Focusing on their advertising, Estrid found great success with influencer marketing. They employed carefully chosen creators on social media to make videos featuring their products ‘in the wild’. Where some influencer marketing can feel unnatural with the inclusion of compulsory phrases, Estrid’s marketing came across as organic. Another authentic feature of their Instagram is the presence of real body hair. A hangover from 20th-century taboo around natural female bodily functions, hair removal product advertising has commonly censored body hair entirely.

Estrid has broken this taboo and features brand ambassadors with loud and proud body hair. As a female hair removal company, it could have quickly been overshadowed and absorbed by the massive existing market. It stands out by challenging these industry norms. Estrid also keeps up with the conversation around body hair as a choice, not a necessity, which means that even though it’s a hair removal company, it does not feel oppressive.

Estrid recently launched its new Human Beauty platform, an inclusive beauty site, with a glamorous campaign featuring queer, trans and body positivity activists. To illustrate the point that you don’t have to remove all artistic licence and creativity from your marketing in order to connect with Gen Z, take a look at Estrid’s campaign below:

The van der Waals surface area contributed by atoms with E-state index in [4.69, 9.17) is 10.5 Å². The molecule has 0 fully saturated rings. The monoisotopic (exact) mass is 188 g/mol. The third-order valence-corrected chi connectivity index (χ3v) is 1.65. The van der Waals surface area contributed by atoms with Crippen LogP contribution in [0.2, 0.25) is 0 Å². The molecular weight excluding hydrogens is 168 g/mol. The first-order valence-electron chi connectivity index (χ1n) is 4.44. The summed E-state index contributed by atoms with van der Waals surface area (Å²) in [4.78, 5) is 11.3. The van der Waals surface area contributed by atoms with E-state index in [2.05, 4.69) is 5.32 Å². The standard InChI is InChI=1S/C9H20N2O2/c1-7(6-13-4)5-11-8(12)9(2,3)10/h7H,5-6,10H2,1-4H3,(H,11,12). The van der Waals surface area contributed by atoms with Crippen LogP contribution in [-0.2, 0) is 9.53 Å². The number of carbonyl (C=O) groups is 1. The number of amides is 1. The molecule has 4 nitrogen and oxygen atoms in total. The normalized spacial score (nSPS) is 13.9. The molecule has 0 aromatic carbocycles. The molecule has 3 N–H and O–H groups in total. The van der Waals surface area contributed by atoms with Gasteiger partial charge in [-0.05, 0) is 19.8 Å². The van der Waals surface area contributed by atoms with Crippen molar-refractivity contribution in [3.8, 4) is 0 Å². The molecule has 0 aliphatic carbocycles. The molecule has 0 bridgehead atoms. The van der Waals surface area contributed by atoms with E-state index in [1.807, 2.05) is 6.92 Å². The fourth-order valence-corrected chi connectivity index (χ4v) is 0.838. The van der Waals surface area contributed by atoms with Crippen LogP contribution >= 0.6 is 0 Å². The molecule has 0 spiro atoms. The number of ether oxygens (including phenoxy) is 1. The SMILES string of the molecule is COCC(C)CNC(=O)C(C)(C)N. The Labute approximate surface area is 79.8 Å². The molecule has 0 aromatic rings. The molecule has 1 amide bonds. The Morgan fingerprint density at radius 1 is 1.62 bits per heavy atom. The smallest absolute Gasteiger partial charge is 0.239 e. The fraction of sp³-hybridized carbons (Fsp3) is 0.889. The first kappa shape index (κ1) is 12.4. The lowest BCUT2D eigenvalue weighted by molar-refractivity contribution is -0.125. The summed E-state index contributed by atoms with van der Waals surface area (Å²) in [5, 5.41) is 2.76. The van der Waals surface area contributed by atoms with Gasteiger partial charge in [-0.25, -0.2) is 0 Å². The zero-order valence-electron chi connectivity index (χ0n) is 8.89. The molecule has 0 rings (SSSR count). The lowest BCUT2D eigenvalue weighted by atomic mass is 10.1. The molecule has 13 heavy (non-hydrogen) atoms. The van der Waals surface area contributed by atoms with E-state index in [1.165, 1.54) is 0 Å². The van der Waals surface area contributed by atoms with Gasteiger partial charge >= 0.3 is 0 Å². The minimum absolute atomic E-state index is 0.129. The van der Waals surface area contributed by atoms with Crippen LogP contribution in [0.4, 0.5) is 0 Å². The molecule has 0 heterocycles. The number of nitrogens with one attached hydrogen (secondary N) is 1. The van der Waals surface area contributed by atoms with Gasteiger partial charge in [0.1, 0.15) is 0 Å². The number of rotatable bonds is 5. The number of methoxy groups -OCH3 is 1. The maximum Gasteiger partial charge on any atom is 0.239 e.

Image from Estrid

The campaign represents inclusive attainability and shows that everybody is welcome within the brand, while still being aspirational and eye-catching. This goes to show that you don’t have to limit your marketing to ‘creator-style’ TikTok videos in your pyjamas to attract Gen Z audiences.

Gen Z Community Building

An ongoing form of marketing, once you’ve launched and advertised your product, is building a community. Engaging with your audience on social channels is incredibly important for customer retention. Simple actions like responding to comments, making your copy more straightforward, and capitalising on relevant memes and online trends can help you score points with Gen Z audiences.